Inception: Is it really just a dream?
Since its release in July 2010, Inception gave cinematic portrayal to a world which we could only dream of—a world in which our dreams can be invaded, manipulated, and even controlled. Leonardo DiCaprio plays an “extractor,” a professional thief who steals ideas and secrets from a dreamer’s subconscious. Chemical sleep injections, shared dreaming, extraction, and inception are all highly entertaining concepts in the movie but do any of them have a base in reality?
First of all, the movie defines “inception” as planting a seed of an idea into a second party’s subconscious by manipulating his dreams, such that the dreamer genuinely considers the idea his own. Though provoking, this notion appears to be pure science fiction. Closer to reality are studies suggesting that sleeping may be associated with memory consolidation of recently learned material. As recently as May 2010, Current Biology published a study that hypothesized that “dreaming about a learning experience…would be associated with improved performance.” The study suggested that such task-related “mnemonic processes” during sleep were strongly associated with enhanced performance as compared to thoughts during wakefulness. Yet, such processes apply only to tasks initially encountered while awake, thus relegating DiCaprio’s goal of implanting a specific and novel idea to the realms of the silver screen.
Another fantastic notion of Inception is that of “extraction,” the process of learning secret, hidden or repressed information from a dreamer’s subconscious. Again, this notion lies mainly in the realm of science fiction; however, advances have been made in the study of “brain-computer interfaces,” (BCI) which attempt to form a direct communication pathway between the brain and an external apparatus. Researchers study BCI for its potential to serve as restorative therapy for damaged hearing, sight, and specific movement.
Unlike the streamlined process of which DiCaprio boasts, BCI still has severe limitations. After a period of “several months,” the patient under study was able to send neural signals to an external device only in an “on/off” capacity. Furthermore, such communication required that a recording electrode be surgically implanted in the grey matter of the brain, a physically invasive, risky, and expensive procedure. Though transmitting high-quality signals, the devices are subject to disruption by scar tissue buildup and other natural defenses of the body.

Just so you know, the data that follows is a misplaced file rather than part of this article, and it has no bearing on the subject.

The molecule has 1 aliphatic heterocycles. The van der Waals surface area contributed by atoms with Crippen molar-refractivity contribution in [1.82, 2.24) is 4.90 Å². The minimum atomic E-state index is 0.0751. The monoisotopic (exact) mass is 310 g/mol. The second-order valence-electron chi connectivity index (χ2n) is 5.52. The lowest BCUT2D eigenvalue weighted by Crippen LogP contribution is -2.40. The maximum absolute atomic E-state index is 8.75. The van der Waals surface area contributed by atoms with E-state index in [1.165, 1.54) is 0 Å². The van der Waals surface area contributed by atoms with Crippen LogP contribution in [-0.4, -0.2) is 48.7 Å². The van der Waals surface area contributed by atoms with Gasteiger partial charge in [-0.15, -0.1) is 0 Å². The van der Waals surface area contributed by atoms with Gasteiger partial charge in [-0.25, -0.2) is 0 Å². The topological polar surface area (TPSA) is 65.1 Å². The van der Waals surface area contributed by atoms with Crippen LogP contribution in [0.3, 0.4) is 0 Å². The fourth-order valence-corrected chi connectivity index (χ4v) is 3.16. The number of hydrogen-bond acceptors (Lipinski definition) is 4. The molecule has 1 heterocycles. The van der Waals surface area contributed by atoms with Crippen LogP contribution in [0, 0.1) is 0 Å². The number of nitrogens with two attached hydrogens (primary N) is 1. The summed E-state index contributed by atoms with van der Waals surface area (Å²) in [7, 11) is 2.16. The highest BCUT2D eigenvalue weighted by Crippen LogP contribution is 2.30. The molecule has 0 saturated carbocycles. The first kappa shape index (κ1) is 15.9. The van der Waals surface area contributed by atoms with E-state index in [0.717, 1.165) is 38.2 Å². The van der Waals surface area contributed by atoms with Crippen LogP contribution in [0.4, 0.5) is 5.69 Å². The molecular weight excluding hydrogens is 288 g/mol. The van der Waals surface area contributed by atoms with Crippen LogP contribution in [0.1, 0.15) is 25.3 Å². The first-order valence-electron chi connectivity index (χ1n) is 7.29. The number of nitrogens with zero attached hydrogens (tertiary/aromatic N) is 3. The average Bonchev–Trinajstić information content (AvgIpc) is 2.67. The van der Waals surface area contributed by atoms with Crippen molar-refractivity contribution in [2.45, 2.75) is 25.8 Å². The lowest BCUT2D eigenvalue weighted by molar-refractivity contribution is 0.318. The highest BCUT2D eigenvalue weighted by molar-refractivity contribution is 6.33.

Non-invasive BCI has its limitations as well. While considered physically safer, the external devices produce poor resolution in the signal strengths recorded due to the skull’s dispersing effect on electromagnetic waves. The most successful non-invasive BCI uses electroencephalography (EEG) to measure temporal resolution, but such techniques still currently require months of patient training and practice. Therapeutic and prosthetic uses of BCI may be near, but it appears, for the moment, that our dreams are securely hidden from DiCaprio’s prying.
“You create the world of the dream,” says DiCaprio to Ellen Page, the “architect” of Inception’s thrilling dreamscape. Dream control, while not as refined as Page’s techniques, is still a valid principle. The practice of lucid dreaming, well established by scientific research, involves the dreamer becoming aware of the dream state and subsequently influencing that dream. The primary American lucid dream expert is Stephen LaBerge, Ph.D., who founded “The Lucidity Institute” in 1987 to research and promote lucid dreaming to the general public.
Inception’s characters depend on a chemical injection to promote dream control; lucid dreaming, on the other hand, relies on conscious training reflected during Rapid Eye Motion (REM) sleep. LaBerge offers a “Lucid Dream Induction Device,” the NovaDreamer, which promises to bring “the lucid dream state within reach of everyone.” According to the device’s advertisement on the Lucidity Institute’s website, the NovaDreamer gives visual or auditory cues during REM sleep to alert the dreamer and bring him into a lucid dream.
The technique most closely related to Inception, however, is “wake-initiated lucid dreaming” (WILD). Through WILD, a dreamer enters REM sleep directly from a waking state “with unbroken self-awareness.” This technique relies on the ability of the dreamer to discern the threshold between waking and dreaming, hypnogogia. No chemical injections are necessary, yet the difficulty of recognizing hypnogogia underscores the infrequency of wake-initiated lucid dreaming.
Inception is filled with a cast of characters, each with his or her own role in entering and manipulating the subject’s dream. Yet in all the techniques discussed above, one factor remains unchanged: the dream state is autonomous, confined to the dreamer itself. Shared dreaming remains in the fictional realm, as yet unproven by scientific study. For now, our thoughts and dreams are safe from DiCaprio’s nefarious aims, which center the thought, as stated by DiCaprio, that “an idea can transform the world and rewrite all the rules.”
Inception_4: The character Arthur stands watch over Cobb, Eames and other characters as they enter a chemically-induced dream world.